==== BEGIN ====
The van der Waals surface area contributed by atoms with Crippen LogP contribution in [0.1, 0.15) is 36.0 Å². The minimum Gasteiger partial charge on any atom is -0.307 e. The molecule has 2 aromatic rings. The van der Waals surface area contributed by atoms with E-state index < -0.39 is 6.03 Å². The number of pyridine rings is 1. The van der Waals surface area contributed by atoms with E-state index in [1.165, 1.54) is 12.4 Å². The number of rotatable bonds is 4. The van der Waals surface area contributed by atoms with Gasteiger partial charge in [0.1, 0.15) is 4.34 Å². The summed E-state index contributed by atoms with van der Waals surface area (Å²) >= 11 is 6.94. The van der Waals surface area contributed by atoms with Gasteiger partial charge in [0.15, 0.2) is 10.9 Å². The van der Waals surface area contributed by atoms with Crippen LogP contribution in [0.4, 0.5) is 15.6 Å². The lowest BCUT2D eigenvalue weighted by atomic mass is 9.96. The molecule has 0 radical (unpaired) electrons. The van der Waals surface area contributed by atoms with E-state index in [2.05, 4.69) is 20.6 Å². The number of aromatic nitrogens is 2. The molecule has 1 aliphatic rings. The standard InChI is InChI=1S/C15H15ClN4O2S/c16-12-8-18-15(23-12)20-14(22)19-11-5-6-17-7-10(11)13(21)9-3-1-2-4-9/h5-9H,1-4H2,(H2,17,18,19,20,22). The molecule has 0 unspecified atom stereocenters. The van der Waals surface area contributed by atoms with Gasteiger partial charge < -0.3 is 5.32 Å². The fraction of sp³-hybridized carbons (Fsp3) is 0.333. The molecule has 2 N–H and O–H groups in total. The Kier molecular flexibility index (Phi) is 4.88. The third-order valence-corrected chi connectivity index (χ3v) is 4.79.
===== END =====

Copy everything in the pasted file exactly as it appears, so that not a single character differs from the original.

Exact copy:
The van der Waals surface area contributed by atoms with Crippen LogP contribution in [0.1, 0.15) is 36.0 Å². The minimum Gasteiger partial charge on any atom is -0.307 e. The molecule has 2 aromatic rings. The van der Waals surface area contributed by atoms with E-state index < -0.39 is 6.03 Å². The number of pyridine rings is 1. The van der Waals surface area contributed by atoms with E-state index in [1.165, 1.54) is 12.4 Å². The number of rotatable bonds is 4. The van der Waals surface area contributed by atoms with Gasteiger partial charge in [0.1, 0.15) is 4.34 Å². The summed E-state index contributed by atoms with van der Waals surface area (Å²) >= 11 is 6.94. The van der Waals surface area contributed by atoms with Gasteiger partial charge in [0.15, 0.2) is 10.9 Å². The van der Waals surface area contributed by atoms with Crippen LogP contribution in [0.4, 0.5) is 15.6 Å². The lowest BCUT2D eigenvalue weighted by atomic mass is 9.96. The molecule has 0 radical (unpaired) electrons. The van der Waals surface area contributed by atoms with E-state index in [2.05, 4.69) is 20.6 Å². The number of aromatic nitrogens is 2. The molecule has 1 aliphatic rings. The standard InChI is InChI=1S/C15H15ClN4O2S/c16-12-8-18-15(23-12)20-14(22)19-11-5-6-17-7-10(11)13(21)9-3-1-2-4-9/h5-9H,1-4H2,(H2,17,18,19,20,22). The molecule has 0 unspecified atom stereocenters. The van der Waals surface area contributed by atoms with Gasteiger partial charge < -0.3 is 5.32 Å². The fraction of sp³-hybridized carbons (Fsp3) is 0.333. The molecule has 2 N–H and O–H groups in total. The Kier molecular flexibility index (Phi) is 4.88. The third-order valence-corrected chi connectivity index (χ3v) is 4.79.